During end-of-life care, nurses face ethical dilemmas on a daily basis with minimal operative scholastic preparation and professional expertise. The diverse source of ethical quandaries includes patient care issues related to legalities, inappropriate medical interventions, social roles, and professional and personal values. Ethical discourse in end-of-life care occurs within institutions where policies, professional relationships, and economic factors constrain ethical reflection. Thus, it is imperative that ethics education take into account the professional and social context of nursing, in addition to traditional teachings focused on many principles and theories, codes of conduct, and legal ramifications. The purpose of this research was to explore how experienced nurses' successfully resolved day-to-day ethical dilemmas during end-of-life care. This study utilized narrative analysis to analyze data generated from one-on-one interviews with six hospice nurses. The semi-structured interviews were conducted in two phases. Using core story creation, several different ethical dilemmas were identified divulging struggles with key stakeholders. Thematic analysis was then used to create three main themes: Ethics within Practice, Ethical Knowledge, and Ethical Solutions discussed within the framework of situational context, deliberations, and ethical actions. The results gained from this research provide information on how to improve nursing ethics education through the use of narratives of experienced nurses. The nurses used in this research told their stories depicting a keen awareness of ethical conflicts situated by contextual factors including social, political, and personal issues. Their deliberations were informed through formal, experiential, and intuitive knowledge creating a sense of phronesis as they negotiated the right course of actions. The nurses solved ethical predicaments by either following rules or choosing acts of resistance. It is my contention that the results of this study will empower practicing nurses and nurse educators to appreciate and incorporate context and different forms of knowledge to inform ethical discourse. We can utilize the experienced nurses' wisdom to improve nursing ethics education which ultimately translates to providing better deaths for patients.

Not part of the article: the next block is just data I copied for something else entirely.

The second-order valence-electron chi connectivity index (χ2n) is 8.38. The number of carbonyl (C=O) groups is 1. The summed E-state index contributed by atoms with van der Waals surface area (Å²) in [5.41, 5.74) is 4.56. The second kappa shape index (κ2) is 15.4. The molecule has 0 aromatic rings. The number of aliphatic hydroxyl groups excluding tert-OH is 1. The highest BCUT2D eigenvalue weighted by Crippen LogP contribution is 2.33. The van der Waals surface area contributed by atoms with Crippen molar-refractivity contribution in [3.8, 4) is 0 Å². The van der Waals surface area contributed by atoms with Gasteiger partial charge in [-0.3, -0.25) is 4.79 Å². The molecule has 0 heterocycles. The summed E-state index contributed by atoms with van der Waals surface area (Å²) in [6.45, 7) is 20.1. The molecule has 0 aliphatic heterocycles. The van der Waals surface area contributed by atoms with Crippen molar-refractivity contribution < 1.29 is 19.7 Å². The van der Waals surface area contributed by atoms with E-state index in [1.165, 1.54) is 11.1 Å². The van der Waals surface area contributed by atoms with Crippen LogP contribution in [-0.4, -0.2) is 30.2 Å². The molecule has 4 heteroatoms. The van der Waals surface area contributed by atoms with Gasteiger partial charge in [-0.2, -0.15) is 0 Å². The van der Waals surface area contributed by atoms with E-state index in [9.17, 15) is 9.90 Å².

|Commitee:||Atkinson, Becky, Hamner, Karl, Kuntz, Aaron, McKnight, Douglas|
|School:||The University of Alabama|
|School Location:||United States -- Alabama|
|Source:||DAI-B 75/06(E), Dissertation Abstracts International|
|Subjects:||Ethics, Education, Nursing|
|Keywords:||Death, Dilemmas, Education, End-of-life, Ethics, Nursing|
Copyright in each Dissertation and Thesis is retained by the author. All Rights Reserved
The supplemental file or files you are about to download were provided to ProQuest by the author as part of a
dissertation or thesis. The supplemental files are provided "AS IS" without warranty. ProQuest is not responsible for the
content, format or impact on the supplemental file(s) on our system. in some cases, the file type may be unknown or
may be a .exe file. We recommend caution as you open such files.
Copyright of the original materials contained in the supplemental file is retained by the author and your access to the
supplemental files is subject to the ProQuest Terms and Conditions of use.
Depending on the size of the file(s) you are downloading, the system may take some time to download them. Please be